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Tips for Better Communication with People with Disabilities

When you first meet a person with a disability, it’s appropriate to hold out your hand to offer a handshake. If they can’t shake your hand, they’ll tell you. Be prepared that they might offer you their left hand instead.

If you are speaking with a person accompanied by a caregiver or interpreter, always speak directly to the person. Don’t speak about them to the attendant as if they aren’t there.

When speaking about people with disabilities, focus on the person. Describe them as students, parents, business owners, or athletes. Focus on their achievements and personal qualities, not their disabilities.

On the other hand, don’t be afraid to use common expressions such as “see you later” or “I have to run.” Most people with disabilities use these phrases and won’t be offended if you do as well.

Except in rare instances or you know the person extremely well, never touch a person with a disability. Some might have balance issues and a simple touch might cause them to fall. In other cases, your touch could trigger a muscle spasm.

The same does not touch rule applies to wheelchairs, assistive devices such as canes or crutches, and service animals. If you have a need to move a device out of the way, ask first.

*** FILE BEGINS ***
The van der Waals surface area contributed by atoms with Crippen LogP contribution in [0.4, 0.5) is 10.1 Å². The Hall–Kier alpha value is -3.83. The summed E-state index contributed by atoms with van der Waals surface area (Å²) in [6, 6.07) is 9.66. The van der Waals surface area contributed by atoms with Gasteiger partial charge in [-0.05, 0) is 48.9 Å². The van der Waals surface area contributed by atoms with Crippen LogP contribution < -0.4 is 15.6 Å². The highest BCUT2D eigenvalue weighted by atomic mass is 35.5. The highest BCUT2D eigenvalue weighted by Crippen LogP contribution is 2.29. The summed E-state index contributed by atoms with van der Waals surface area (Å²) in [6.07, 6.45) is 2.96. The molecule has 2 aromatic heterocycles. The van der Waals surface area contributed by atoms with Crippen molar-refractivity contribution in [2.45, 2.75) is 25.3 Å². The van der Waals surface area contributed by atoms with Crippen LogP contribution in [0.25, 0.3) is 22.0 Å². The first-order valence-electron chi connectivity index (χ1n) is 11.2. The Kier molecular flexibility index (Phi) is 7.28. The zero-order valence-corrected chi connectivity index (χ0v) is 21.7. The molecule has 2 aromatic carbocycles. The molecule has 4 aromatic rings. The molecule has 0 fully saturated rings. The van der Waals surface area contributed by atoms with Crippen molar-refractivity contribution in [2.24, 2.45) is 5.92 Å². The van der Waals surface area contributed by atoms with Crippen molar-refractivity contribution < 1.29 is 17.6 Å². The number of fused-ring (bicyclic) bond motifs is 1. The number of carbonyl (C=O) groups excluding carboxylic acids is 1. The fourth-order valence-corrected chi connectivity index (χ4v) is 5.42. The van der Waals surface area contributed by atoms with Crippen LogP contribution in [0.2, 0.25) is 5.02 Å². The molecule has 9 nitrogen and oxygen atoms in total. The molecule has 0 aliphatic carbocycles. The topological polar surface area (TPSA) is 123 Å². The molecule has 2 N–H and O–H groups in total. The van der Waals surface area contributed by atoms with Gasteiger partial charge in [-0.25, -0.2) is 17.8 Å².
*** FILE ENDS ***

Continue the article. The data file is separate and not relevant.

Best Answers

  • KingndedaKingndeda ke ✭✭✭
    Answer ✓

    I would rather ask if someone with disability needs help first instead of being to quick to offer assistance. Some might accept as well as others might decline. Some people with disabilities are also independent depending on the context that's their disabilities is within

  • BKiwuBKiwu ke ✭✭✭
    Answer ✓

    Being a wheelchair user, I can totally relate to this. Sometimes people push you without asking thinking that we get tired of pushing ourselves. Sometimes when someone pushes me they push so slow yet am in a hurry to get somewhere. The hardest encounter however was when a deaf person tried to push me and it caught me unaware. I didn't see the person coming and she did not sign to ask whether I needed help. She thought I was stuck yet I was just relaxing by bringing my wheelchair to a stop. After pushing the wheelchair so hard to the point of almost falling, she gave up and went away. Communication is important before offering to assist someone.

  • verogakioverogakio ke ✭✭✭
    edited 26. Jan 2022 Answer ✓

    Great comments @Kingndeda @BKiwu

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